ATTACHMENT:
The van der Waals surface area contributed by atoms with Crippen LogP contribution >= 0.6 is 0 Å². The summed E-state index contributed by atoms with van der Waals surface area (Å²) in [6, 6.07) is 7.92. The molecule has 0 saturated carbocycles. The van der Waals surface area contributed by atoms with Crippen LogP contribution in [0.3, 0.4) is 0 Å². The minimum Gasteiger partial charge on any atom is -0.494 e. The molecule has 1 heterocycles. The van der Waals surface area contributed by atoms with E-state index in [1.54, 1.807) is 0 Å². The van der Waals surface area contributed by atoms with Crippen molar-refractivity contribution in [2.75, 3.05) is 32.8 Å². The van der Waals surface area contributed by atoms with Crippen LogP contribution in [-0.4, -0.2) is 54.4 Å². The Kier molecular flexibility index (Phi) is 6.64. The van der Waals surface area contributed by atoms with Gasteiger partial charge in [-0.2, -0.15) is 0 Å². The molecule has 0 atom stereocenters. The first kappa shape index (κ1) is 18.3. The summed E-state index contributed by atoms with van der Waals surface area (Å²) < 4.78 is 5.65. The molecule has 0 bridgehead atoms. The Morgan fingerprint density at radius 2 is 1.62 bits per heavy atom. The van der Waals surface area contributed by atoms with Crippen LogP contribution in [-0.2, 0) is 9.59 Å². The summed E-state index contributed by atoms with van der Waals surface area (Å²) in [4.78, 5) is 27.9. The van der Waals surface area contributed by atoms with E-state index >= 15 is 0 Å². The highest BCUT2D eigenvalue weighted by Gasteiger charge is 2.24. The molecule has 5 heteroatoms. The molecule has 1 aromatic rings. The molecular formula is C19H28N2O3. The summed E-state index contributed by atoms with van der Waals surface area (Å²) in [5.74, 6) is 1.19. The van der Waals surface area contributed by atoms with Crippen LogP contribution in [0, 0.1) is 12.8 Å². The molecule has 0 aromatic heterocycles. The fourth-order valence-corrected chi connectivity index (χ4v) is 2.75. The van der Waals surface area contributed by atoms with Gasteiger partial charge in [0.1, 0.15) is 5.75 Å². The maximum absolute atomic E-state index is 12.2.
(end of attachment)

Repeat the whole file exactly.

The van der Waals surface area contributed by atoms with Crippen LogP contribution >= 0.6 is 0 Å². The summed E-state index contributed by atoms with van der Waals surface area (Å²) in [6, 6.07) is 7.92. The molecule has 0 saturated carbocycles. The van der Waals surface area contributed by atoms with Crippen LogP contribution in [0.3, 0.4) is 0 Å². The minimum Gasteiger partial charge on any atom is -0.494 e. The molecule has 1 heterocycles. The van der Waals surface area contributed by atoms with E-state index in [1.54, 1.807) is 0 Å². The van der Waals surface area contributed by atoms with Crippen molar-refractivity contribution in [2.75, 3.05) is 32.8 Å². The van der Waals surface area contributed by atoms with Crippen LogP contribution in [-0.4, -0.2) is 54.4 Å². The Kier molecular flexibility index (Phi) is 6.64. The van der Waals surface area contributed by atoms with Gasteiger partial charge in [-0.2, -0.15) is 0 Å². The molecule has 0 atom stereocenters. The first kappa shape index (κ1) is 18.3. The summed E-state index contributed by atoms with van der Waals surface area (Å²) < 4.78 is 5.65. The molecule has 0 bridgehead atoms. The Morgan fingerprint density at radius 2 is 1.62 bits per heavy atom. The van der Waals surface area contributed by atoms with Crippen LogP contribution in [-0.2, 0) is 9.59 Å². The summed E-state index contributed by atoms with van der Waals surface area (Å²) in [4.78, 5) is 27.9. The van der Waals surface area contributed by atoms with E-state index >= 15 is 0 Å². The highest BCUT2D eigenvalue weighted by Gasteiger charge is 2.24. The molecule has 5 heteroatoms. The molecule has 1 aromatic rings. The molecular formula is C19H28N2O3. The summed E-state index contributed by atoms with van der Waals surface area (Å²) in [5.74, 6) is 1.19. The van der Waals surface area contributed by atoms with Crippen LogP contribution in [0, 0.1) is 12.8 Å². The molecule has 0 aromatic heterocycles. The fourth-order valence-corrected chi connectivity index (χ4v) is 2.75. The van der Waals surface area contributed by atoms with Gasteiger partial charge in [0.1, 0.15) is 5.75 Å². The maximum absolute atomic E-state index is 12.2.